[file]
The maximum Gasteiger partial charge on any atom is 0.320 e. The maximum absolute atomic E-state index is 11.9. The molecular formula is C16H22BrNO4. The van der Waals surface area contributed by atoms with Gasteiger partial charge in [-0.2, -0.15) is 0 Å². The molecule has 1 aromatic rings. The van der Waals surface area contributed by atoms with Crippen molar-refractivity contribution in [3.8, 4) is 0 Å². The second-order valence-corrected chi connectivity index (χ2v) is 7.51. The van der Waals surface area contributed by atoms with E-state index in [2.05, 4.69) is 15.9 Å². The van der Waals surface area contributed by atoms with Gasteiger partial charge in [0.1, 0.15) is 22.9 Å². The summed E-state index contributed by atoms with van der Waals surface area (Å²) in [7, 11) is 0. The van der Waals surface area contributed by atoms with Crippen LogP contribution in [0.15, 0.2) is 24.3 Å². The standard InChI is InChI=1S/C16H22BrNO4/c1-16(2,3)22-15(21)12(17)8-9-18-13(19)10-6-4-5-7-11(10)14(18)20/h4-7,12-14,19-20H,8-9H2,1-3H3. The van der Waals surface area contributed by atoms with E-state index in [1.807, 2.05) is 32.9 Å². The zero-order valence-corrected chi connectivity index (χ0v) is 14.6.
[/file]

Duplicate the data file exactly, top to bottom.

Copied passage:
The maximum Gasteiger partial charge on any atom is 0.320 e. The maximum absolute atomic E-state index is 11.9. The molecular formula is C16H22BrNO4. The van der Waals surface area contributed by atoms with Gasteiger partial charge in [-0.2, -0.15) is 0 Å². The molecule has 1 aromatic rings. The van der Waals surface area contributed by atoms with Crippen molar-refractivity contribution in [3.8, 4) is 0 Å². The second-order valence-corrected chi connectivity index (χ2v) is 7.51. The van der Waals surface area contributed by atoms with E-state index in [2.05, 4.69) is 15.9 Å². The van der Waals surface area contributed by atoms with Gasteiger partial charge in [0.1, 0.15) is 22.9 Å². The summed E-state index contributed by atoms with van der Waals surface area (Å²) in [7, 11) is 0. The van der Waals surface area contributed by atoms with Crippen LogP contribution in [0.15, 0.2) is 24.3 Å². The standard InChI is InChI=1S/C16H22BrNO4/c1-16(2,3)22-15(21)12(17)8-9-18-13(19)10-6-4-5-7-11(10)14(18)20/h4-7,12-14,19-20H,8-9H2,1-3H3. The van der Waals surface area contributed by atoms with E-state index in [1.807, 2.05) is 32.9 Å². The zero-order valence-corrected chi connectivity index (χ0v) is 14.6.